Guatemalans Vote for a New President After a Tumultuous Electoral Season

Guatemalans Vote for a New President After a Tumultuous Electoral Season

GUATEMALA CITY— Guatemalans voted Sunday to elect a new president and vice president as well as fill all congressional seats and hundreds of local posts after one of the most tumultuous electoral seasons in the Central American nation’s recent history.

Many Guatemalans expressed disappointment with their presidential choicesafter three opposition candidates were excluded by authorities. A large number of null ballots were expected, and experts said it could depress turnout.

With none of the 22 presidential candidates polling near the required 50% threshold for winning outright, a second round of voting on Aug. 20 between the top two finishers was almost certain.

At the Mixed Urban School No. 2, a combined elementary and middle school in Sumpango, voters began lining up outside its muralled wall an hour before voting was scheduled to begin at 7 a.m. local time. The town of about 37,000 sits in the mountains less than an hour west of the capital.’ Voting appeared orderly.

Walter Alfredo Hernández, a 61-year-old lawyer and notary from Sumpango, was one of the first to vote Sunday. He was in and out in about 20 minutes.

He drew a clear line between how he thinks things are going in his town — pretty well — and nationally — a disaster.

Guatemala “is immersed in misfortune, in corruption,” Hernández said, before going on to list the co-opted institutions, especially in the country’s justice system.

“The citizen wants to lift himself up and he can’t. The rich have our heads,” he said, demonstrating his foot pressing something to the ground. “The powerful, the military officers and the business people, they are the ones who have us on our knees and don’t allow us to develop.”

Marleny Cabrera, a 29-year-old elementary teacher at another school, said she was looking for a change in the direction for the country.

“I believe a less stable emphasis has been given to education and health,” she said. “In my case I’m looking for the good for the children of our community and I came to choose Guatemala’s well-being.”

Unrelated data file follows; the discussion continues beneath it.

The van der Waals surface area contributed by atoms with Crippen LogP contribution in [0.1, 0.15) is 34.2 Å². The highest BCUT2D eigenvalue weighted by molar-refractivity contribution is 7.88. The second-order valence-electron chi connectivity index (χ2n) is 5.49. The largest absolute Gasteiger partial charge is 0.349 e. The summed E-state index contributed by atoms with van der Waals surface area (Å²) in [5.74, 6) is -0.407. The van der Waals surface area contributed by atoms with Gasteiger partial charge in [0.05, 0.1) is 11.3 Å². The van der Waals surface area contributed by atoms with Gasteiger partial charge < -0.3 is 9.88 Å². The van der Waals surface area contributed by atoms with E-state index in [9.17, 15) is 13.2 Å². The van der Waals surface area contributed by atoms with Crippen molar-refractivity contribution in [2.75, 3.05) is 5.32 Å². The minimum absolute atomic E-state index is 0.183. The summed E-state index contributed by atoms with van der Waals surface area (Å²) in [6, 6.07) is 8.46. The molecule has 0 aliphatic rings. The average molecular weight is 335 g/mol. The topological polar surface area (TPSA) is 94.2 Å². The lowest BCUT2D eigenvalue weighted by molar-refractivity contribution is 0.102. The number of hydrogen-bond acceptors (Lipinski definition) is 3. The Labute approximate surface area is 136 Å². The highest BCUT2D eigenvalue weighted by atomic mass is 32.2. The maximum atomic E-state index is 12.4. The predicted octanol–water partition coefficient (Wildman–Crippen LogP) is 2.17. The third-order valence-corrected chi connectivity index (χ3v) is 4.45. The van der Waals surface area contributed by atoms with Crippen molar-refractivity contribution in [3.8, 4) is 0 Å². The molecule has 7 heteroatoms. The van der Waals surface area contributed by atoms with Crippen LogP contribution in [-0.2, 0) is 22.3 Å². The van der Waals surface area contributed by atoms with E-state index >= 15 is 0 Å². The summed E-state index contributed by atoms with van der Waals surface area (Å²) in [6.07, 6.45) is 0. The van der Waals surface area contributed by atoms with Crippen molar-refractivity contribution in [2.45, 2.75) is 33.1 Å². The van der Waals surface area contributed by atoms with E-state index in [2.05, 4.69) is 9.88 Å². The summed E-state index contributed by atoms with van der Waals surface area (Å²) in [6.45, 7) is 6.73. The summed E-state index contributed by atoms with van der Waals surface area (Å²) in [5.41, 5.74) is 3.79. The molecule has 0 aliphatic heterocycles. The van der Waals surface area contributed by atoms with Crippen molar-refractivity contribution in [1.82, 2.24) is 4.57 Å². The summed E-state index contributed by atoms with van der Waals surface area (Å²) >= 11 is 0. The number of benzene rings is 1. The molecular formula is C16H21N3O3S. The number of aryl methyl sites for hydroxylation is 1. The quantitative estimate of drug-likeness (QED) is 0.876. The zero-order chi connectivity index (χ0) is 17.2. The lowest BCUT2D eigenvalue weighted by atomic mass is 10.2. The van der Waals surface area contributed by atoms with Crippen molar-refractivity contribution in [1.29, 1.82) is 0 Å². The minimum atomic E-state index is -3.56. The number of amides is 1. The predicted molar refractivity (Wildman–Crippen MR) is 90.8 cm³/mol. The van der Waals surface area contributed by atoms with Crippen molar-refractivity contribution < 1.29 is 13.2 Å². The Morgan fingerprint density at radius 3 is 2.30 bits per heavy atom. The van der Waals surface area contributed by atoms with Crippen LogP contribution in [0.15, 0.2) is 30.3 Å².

There were some complications reported early Sunday.

In San Jose del Golfo in central Guatemala, the local election board refused to continue with the voting following some violence the night before. Clashes were reportedly set off by people from outside the town being bused in to vote.

President Alejandro Giammattei, who could not seek re-election, made a push Friday to ease doubts about the electoral process and the widespread complaints, saying the elections are “one more sign that we live in a stable democracy, something that is consolidated with periodic, free and participatory elections.”

He assured Guatemalans that his government was striving to assure voting would be carried out peacefully.

Accusations from both inside and outside Guatemala that the vote was unfairly skewed to favor the political establishment rose after several outsider candidates were excluded by the Supreme Electoral Tribunal, the highest authority on the matter.

Among those barred from the ballot was Thelma Cabrera, a leftist and the only Indigenous woman candidate who allegedly didn’t meet requirements to run.

Carlos Pineda, a right-wing populist who was leading in opinion polls, was denied a spot due to alleged irregularities in his nomination. Roberto Arzú, a conservative law-and-order candidate, was barred for allegedly started his campaign too early.

In the capital, 64-year-old Aroldo Troconi was one of the early voters in Zone 21 on Guatemala City’s south side. Tronconi, partially paralyzed by a gunshot, moved with crutches and said he came to vote “so that his children do not inherit a country without opportunities.”

He said none of the presidential candidates met his expectations, but he was complying with his duty as a citizen.

The two leading candidates favored to advance to a runoff vote were Sandra Torres, who divorced social democratic President Álvaro Colom in 2011 while he was in office, and diplomat Edmond Mulet. Zury Ríos Sosa, the daughter of the former dictator Efraín Ríos Montt, also was considered a contender.

All three are on the more conservative side of the political spectrum and campaigned promising to install tough security measures like President Nayib Bukele in neighboring El Salvador and promoting conservative family values.

Torres, making her third try to win the presidency, also promised bags of basic food items for those in need and cuts in taxes on basic foods. Mulet said he would give Guatemalans free medicine and support senior citizens and single mothers.

Ríos Sosa campaigned to establish the death penalty, prohibit government posts for those convicted of corruption, protect private property rights and improve the health system.

No leftist party has governed Guatemala in almost 70 years, since two leftist administrations from 1945 to 1954. The second of those was led by President Jacobo Arbenz, who was overthrown in a CIA-backed coup.

The vote comes amid widespread frustration with high crime, poverty and malnutrition — all factors in pushing tens of thousands of Guatemalans to migrate each year. There is also anger over official corruption and government moves against anti-corruption activists.

“What doesn’t allow for free and democratic elections in Guatemala is corruption and impunity,” a former Guatemalan attorney general, Thelma Aldana, who sought asylum in the United States under the grounds of political persecution, wrote in a Twitter post.

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